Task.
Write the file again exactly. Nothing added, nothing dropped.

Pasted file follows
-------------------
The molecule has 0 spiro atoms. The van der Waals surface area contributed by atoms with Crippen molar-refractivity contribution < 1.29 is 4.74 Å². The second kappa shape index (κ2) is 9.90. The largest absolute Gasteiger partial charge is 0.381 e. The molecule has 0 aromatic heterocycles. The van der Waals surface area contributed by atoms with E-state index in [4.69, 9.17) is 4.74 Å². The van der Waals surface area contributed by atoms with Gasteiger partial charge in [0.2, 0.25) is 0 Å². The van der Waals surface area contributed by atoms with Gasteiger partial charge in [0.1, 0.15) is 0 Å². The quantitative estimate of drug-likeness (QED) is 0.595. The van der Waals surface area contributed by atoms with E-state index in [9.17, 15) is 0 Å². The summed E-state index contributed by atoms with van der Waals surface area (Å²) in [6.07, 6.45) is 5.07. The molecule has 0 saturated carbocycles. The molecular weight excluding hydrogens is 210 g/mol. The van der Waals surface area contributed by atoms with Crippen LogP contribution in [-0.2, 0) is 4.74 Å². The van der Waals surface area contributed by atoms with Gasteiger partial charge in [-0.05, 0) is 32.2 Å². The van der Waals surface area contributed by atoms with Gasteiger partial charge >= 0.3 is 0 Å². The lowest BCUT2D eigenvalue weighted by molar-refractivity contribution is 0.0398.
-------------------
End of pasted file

The molecule has 0 spiro atoms. The van der Waals surface area contributed by atoms with Crippen molar-refractivity contribution < 1.29 is 4.74 Å². The second kappa shape index (κ2) is 9.90. The largest absolute Gasteiger partial charge is 0.381 e. The molecule has 0 aromatic heterocycles. The van der Waals surface area contributed by atoms with E-state index in [4.69, 9.17) is 4.74 Å². The van der Waals surface area contributed by atoms with Gasteiger partial charge in [0.2, 0.25) is 0 Å². The van der Waals surface area contributed by atoms with Gasteiger partial charge in [0.1, 0.15) is 0 Å². The quantitative estimate of drug-likeness (QED) is 0.595. The van der Waals surface area contributed by atoms with E-state index in [9.17, 15) is 0 Å². The summed E-state index contributed by atoms with van der Waals surface area (Å²) in [6.07, 6.45) is 5.07. The molecule has 0 saturated carbocycles. The molecular weight excluding hydrogens is 210 g/mol. The van der Waals surface area contributed by atoms with Crippen LogP contribution in [-0.2, 0) is 4.74 Å². The van der Waals surface area contributed by atoms with Gasteiger partial charge in [-0.05, 0) is 32.2 Å². The van der Waals surface area contributed by atoms with Gasteiger partial charge >= 0.3 is 0 Å². The lowest BCUT2D eigenvalue weighted by molar-refractivity contribution is 0.0398.